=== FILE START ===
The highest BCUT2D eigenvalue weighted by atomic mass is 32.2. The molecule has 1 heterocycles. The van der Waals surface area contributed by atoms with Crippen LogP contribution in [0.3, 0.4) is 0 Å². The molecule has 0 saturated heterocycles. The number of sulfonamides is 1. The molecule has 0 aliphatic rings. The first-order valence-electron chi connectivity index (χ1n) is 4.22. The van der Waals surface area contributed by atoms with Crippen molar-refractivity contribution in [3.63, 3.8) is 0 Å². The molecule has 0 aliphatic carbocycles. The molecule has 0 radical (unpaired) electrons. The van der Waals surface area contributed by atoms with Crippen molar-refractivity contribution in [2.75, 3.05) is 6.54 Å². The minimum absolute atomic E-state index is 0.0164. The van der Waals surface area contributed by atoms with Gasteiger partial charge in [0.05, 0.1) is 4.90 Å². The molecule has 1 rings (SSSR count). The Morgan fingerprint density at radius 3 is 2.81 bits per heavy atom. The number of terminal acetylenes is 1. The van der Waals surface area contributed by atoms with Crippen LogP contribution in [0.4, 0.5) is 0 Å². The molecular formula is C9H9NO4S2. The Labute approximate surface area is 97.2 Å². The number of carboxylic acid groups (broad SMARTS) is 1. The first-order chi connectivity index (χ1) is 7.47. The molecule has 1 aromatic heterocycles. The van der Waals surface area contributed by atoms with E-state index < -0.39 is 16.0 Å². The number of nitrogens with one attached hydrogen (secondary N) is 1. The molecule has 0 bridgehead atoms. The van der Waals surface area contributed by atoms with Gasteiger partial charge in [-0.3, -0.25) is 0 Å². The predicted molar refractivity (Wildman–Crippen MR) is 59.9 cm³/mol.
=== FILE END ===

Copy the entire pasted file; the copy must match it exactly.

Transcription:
The highest BCUT2D eigenvalue weighted by atomic mass is 32.2. The molecule has 1 heterocycles. The van der Waals surface area contributed by atoms with Crippen LogP contribution in [0.3, 0.4) is 0 Å². The molecule has 0 saturated heterocycles. The number of sulfonamides is 1. The molecule has 0 aliphatic rings. The first-order valence-electron chi connectivity index (χ1n) is 4.22. The van der Waals surface area contributed by atoms with Crippen molar-refractivity contribution in [3.63, 3.8) is 0 Å². The molecule has 0 aliphatic carbocycles. The molecule has 0 radical (unpaired) electrons. The van der Waals surface area contributed by atoms with Crippen molar-refractivity contribution in [2.75, 3.05) is 6.54 Å². The minimum absolute atomic E-state index is 0.0164. The van der Waals surface area contributed by atoms with Gasteiger partial charge in [0.05, 0.1) is 4.90 Å². The molecule has 1 rings (SSSR count). The Morgan fingerprint density at radius 3 is 2.81 bits per heavy atom. The number of terminal acetylenes is 1. The van der Waals surface area contributed by atoms with Crippen LogP contribution in [0.4, 0.5) is 0 Å². The molecular formula is C9H9NO4S2. The Labute approximate surface area is 97.2 Å². The number of carboxylic acid groups (broad SMARTS) is 1. The first-order chi connectivity index (χ1) is 7.47. The molecule has 1 aromatic heterocycles. The van der Waals surface area contributed by atoms with E-state index < -0.39 is 16.0 Å². The number of nitrogens with one attached hydrogen (secondary N) is 1. The molecule has 0 bridgehead atoms. The van der Waals surface area contributed by atoms with Gasteiger partial charge in [-0.3, -0.25) is 0 Å². The predicted molar refractivity (Wildman–Crippen MR) is 59.9 cm³/mol.